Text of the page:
If you had to hazard a guess about driving under the influence of marijuana, would you suspect that cannabis-friendly states would have a bigger problem than prohibitionist states? Surprisingly, a recently released study suggests just the opposite. The study seems to indicate the cannabis-friendly states have fewer DUI problems.
It should be noted that the study was based on self-reporting. That does not make it automatically suspect, but self-reporting is always a tricky enterprise. Whether you are talking about cannabis DUI or vaping being an effective smoking cessation strategy, people with a vested interest in the topic at hand have incentive to be less than truthful.
It could very well be that the study results are right on. Let us assume they are. It would be interesting to explore the actual reasons behind what the study uncovered.
More Use at Home
Without hard data, we are left to speculate as to why cannabis-friendly states have fewer DUI problems. One possible reason is that legalization encourages more home consumption. In other words, because cannabis is legal, people feel less of a need to go out and consume discreetly. If that means they are staying home more often, they might also be driving less frequently.
We can apply the same principle to alcohol. Let us say your state allows alcohol consumption at age 21. Prior to reaching that age, a young person is more likely to leave the house to go drinking with friends. But once they come of legal age, there is less incentive to go out drinking. Such thinking is probably a stretch, but it is at least worth considering.
The Delivery Option
Cannabis home delivery might also play a role here. Consider cannabis users in states where home delivery isn’t allowed. They need to drive to a pharmacy or dispensary to get their product. Suppose they consume a little bit before heading home? They could be driving while impaired.
On the other hand, home delivery mitigates the need to go out. Consumers are more likely to dig into that new delivery in the privacy of their own homes rather than taking product elsewhere to use. That theoretically cuts down on cannabis DUI.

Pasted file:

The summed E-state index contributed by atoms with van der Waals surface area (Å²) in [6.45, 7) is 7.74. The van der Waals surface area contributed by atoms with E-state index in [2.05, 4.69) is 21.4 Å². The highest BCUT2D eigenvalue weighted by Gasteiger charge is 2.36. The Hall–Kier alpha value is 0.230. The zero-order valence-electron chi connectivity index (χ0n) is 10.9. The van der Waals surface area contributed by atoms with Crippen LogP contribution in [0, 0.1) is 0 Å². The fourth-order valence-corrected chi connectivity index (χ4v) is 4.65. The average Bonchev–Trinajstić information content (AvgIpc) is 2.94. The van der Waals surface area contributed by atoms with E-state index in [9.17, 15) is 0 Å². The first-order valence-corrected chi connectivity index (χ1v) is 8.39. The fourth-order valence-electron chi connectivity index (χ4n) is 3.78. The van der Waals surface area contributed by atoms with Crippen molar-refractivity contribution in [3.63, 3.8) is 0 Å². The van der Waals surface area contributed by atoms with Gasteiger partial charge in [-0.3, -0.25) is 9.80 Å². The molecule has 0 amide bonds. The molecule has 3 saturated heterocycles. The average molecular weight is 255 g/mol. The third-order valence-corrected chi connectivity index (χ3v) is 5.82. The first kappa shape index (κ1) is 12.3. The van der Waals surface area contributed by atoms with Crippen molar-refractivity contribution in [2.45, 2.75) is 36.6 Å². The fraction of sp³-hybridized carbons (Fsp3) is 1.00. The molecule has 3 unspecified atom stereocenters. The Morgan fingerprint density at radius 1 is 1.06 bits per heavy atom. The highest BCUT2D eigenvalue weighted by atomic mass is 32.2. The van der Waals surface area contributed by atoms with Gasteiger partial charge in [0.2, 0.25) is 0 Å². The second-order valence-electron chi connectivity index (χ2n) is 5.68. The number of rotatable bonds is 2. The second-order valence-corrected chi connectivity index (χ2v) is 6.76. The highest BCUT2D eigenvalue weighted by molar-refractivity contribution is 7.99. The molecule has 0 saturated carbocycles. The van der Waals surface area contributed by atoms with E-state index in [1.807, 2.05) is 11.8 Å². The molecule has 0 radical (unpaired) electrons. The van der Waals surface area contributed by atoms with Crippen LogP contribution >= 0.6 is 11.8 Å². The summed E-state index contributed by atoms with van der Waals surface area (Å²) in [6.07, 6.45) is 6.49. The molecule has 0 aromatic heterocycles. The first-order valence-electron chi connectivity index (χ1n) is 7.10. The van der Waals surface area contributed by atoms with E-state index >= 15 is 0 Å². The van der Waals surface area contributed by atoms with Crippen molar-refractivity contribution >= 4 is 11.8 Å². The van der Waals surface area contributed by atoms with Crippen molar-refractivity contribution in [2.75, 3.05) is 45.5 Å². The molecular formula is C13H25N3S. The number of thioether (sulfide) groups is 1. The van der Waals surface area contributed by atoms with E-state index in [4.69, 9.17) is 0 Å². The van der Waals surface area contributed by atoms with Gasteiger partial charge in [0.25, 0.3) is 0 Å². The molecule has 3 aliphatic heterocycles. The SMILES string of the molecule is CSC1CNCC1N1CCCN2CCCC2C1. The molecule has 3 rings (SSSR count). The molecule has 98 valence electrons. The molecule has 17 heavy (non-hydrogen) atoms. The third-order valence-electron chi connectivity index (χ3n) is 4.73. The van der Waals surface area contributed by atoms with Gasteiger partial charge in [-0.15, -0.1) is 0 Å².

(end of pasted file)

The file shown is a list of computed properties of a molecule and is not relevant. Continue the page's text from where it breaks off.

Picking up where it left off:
If home delivery does influence cannabis DUI rates, there should be a statistically notable difference between states with home delivery and those without. Furthermore, differences should be noted in states like Utah, where Brigham City‘s Beehive Farmacy says home delivery is legal but not yet widespread in rural areas.
More Responsible Users
Still another plausible reason explaining DUI discrepancies is that users in cannabis-friendly states are more responsible. Could it be that the novelty and excitement of doing something illicit is lost when states go cannabis friendly, subsequently taking the thrill out of driving while impaired? Anything is possible.
If that were the case though, alcohol DUI should not continue being the serious problem it is. The reality is that consumers still drink and drive even though alcohol is legal in all fifty states and the District of Columbia.
This Is All Speculation
In the end, all we can do is speculate on why the research revealed what it did. The researchers themselves offer their own reasons. They believe education in cannabis-friendly states could be one factor, while more accurate product labels could be another.
Do cannabis-friendly states have fewer DUI problems? It would appear so. As to why this is the case, no one really knows. Perhaps more research into the topic is needed. Studying the issue further could reveal some valuable information about cannabis consumers and their behaviors